GWAS became possible about 10 years ago as the result of several scientific advances. Since then, GWAS has continually developed as a primary method for identification of disease susceptibility genes in humans and other organisms.
At Golden Helix we are proud of our history in supporting GWAS analysis from its inception. Our software was used to analyze whole-genome data from the groundbreaking Affymetrix 10k SNP chip even before the chip’s commercial launch, and well before the NHGRI–EBI GWAS catalog keeps records. Among papers included in the GWAS catalog, Golden Helix citations appear as early as 2007.
I recently downloaded the GWAS catalog and assembled a few statistics that I would like to share. The GWAS catalog lists a 2005 Science report on age-related macular degeneration (AMD) as the first GWAS study, making 2015 the 10th anniversary of the modern GWAS. That study analyzed about 100k SNPs in just 146 study subjects. Despite a sample size that would generally be considered unacceptable today, the analysis successfully identified the CFH gene as a major AMD risk factor. The GWAS era was born as researchers rushed to replicate that success with other phenotypes.
The following table shows the number of GWAS studies published year-by-year from 2005 to 2013, based on counting unique PubMed IDs in the catalog. It also shows the mean and median sample size for the studies. The table only includes numbers for the primary analysis cohort – replication samples are not included.
The table suggests that the volume of published human GWAS studies has plateaued in recent years, but the average size of the study cohorts continues to grow. The larger sample sizes can be attributed to many factors, including lower genotyping costs and researchers forming consortia to pool data and improve statistical power.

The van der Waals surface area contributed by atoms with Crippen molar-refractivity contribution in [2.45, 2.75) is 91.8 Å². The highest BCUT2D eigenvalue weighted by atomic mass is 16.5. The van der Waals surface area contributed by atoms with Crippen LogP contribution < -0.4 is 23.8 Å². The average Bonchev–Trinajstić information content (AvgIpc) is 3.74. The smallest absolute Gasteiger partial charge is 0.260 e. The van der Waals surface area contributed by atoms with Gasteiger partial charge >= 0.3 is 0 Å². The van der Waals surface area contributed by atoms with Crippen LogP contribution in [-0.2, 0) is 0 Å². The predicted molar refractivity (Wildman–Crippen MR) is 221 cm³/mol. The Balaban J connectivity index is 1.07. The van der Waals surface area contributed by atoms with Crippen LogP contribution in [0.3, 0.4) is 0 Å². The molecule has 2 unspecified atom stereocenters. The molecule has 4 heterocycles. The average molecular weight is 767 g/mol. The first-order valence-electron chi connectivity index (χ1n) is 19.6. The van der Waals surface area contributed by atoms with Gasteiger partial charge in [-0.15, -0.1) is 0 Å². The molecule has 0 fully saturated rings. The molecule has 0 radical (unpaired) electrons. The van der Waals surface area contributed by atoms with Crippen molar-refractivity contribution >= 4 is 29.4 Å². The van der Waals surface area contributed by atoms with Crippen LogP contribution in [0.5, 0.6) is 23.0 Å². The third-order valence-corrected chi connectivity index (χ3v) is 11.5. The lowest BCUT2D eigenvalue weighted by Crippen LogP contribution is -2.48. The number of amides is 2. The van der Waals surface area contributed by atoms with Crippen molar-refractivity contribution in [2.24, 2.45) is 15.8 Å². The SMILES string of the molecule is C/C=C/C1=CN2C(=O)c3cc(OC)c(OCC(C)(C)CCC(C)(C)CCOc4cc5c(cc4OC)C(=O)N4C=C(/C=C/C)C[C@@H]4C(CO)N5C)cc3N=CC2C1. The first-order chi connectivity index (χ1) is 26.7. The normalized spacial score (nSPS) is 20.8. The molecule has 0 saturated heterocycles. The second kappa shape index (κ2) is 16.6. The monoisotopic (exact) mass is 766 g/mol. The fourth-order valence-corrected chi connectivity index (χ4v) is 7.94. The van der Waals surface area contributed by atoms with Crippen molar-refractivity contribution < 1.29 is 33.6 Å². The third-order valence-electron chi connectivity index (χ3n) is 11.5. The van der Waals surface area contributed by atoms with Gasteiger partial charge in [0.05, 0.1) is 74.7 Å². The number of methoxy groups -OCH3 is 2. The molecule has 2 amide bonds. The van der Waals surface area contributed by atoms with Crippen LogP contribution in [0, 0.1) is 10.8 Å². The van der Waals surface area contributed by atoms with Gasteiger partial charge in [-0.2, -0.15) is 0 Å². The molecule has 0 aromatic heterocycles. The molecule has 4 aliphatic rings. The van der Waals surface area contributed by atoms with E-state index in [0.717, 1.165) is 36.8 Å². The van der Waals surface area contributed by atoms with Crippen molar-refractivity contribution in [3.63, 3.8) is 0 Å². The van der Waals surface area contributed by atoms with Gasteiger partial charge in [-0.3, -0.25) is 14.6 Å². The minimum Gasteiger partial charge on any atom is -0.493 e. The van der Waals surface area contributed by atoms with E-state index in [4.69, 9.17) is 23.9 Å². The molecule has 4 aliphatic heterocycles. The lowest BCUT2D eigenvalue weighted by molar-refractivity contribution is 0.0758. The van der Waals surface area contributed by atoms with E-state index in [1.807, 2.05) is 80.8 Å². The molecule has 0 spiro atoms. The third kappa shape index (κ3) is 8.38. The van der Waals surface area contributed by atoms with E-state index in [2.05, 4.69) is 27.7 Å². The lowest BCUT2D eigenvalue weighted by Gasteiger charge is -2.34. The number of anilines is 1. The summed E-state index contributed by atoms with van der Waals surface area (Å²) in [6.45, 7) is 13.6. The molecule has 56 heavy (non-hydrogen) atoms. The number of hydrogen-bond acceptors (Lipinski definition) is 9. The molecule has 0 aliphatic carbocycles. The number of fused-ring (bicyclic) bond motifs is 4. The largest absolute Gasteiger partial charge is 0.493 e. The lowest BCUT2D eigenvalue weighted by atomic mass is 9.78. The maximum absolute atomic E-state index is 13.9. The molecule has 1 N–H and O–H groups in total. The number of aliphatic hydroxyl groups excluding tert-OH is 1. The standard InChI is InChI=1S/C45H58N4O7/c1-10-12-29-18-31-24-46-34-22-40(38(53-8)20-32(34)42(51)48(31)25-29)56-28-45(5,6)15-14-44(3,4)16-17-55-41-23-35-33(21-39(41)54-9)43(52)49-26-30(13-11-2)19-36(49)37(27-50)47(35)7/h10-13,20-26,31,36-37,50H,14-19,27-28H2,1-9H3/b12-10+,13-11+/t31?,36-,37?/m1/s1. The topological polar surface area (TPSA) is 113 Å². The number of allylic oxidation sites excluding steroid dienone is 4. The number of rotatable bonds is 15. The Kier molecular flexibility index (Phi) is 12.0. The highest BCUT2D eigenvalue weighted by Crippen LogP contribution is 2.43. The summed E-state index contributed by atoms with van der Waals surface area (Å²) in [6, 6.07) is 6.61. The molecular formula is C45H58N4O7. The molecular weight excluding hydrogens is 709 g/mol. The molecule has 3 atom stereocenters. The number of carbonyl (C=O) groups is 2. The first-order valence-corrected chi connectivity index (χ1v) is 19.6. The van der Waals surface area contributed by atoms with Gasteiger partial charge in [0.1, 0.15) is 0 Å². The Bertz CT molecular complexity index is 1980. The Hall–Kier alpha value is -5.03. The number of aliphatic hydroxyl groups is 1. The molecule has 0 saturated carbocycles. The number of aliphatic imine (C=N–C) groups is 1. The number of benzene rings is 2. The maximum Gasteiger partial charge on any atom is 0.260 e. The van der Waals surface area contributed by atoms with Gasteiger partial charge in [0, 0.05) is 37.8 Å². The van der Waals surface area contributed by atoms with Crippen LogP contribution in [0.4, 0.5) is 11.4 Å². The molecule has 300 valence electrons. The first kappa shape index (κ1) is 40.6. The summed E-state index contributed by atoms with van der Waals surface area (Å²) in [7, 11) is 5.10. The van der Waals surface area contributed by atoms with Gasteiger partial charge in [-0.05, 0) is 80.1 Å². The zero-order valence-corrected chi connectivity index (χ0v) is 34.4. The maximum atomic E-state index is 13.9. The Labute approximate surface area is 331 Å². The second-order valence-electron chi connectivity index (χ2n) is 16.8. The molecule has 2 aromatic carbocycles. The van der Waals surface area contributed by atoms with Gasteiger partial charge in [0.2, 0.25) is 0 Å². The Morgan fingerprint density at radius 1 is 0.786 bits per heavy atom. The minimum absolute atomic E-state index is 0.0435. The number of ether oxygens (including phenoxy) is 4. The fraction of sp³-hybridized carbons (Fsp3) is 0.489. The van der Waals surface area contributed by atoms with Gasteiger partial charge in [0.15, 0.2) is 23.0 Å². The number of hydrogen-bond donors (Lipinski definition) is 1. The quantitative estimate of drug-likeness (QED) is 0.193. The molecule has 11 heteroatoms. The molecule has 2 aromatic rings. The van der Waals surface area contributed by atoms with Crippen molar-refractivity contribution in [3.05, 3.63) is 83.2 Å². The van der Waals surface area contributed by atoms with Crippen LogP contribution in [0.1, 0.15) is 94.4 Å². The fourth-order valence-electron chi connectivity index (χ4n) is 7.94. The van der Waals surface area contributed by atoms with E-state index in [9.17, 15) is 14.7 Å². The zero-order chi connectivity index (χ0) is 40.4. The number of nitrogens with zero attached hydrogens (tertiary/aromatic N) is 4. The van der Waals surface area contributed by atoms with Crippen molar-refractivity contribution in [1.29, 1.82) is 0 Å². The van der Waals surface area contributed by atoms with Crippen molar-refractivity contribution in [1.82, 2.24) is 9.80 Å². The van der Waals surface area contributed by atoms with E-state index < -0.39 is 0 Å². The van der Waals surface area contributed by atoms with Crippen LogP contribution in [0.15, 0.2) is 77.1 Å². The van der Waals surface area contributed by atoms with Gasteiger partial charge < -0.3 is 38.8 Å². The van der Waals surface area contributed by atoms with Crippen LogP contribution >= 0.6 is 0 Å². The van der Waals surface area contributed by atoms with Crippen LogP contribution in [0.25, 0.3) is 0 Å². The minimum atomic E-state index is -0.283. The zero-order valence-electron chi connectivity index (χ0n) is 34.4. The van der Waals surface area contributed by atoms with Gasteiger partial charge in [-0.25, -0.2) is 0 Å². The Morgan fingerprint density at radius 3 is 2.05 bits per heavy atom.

The figure below shows the growth in raw sample numbers, based on simply adding up the reported sample sizes for every study. About 70% of GWAS publications in the catalog also include a replication sample in addition to the main discovery cohort. The total number of samples used in replication sets is also shown.
It is clear from the data that human genotyping arrays are being used in large numbers. About 60 million samples were included in GWAS studies in 2013. (Many samples are re-used in multiple studies, often as controls or replication samples, so the data should be interpreted accordingly.)
More recently, GWAS technology is experiencing growth in non-human applications, particularly in the burgeoning field of agrigenomics. High-throughput genotyping arrays are now available for numerous animals and crop species, enabling scientists and farmers to improve breeding programs and food production through genetics.
I’m not aware of an equivalent to the GWAS catalog for non-human applications, but it is informative to review the number of results returned by searching various terms on Google Scholar. I selected a few animal and plant species for which GWAS chips are available, and performed year-by-year searches to show the trends, as seen in the following table:
The numbers don’t all represent individual GWAS reports. They also include some review articles, methodology papers and conference abstracts. But the trend is clear: GWAS is growing rapidly in agricultural applications and shows no sign of stopping.
With 10 years of GWAS in the rear-view mirror, I think that the future looks bright. Many questions remain unanswered in genomics, and GWAS will continue to be an effective method to address those questions. At Golden Helix, we look forward to whatever challenges the future may have in store. Please contact us if you would like to discuss how we might be able to help each other.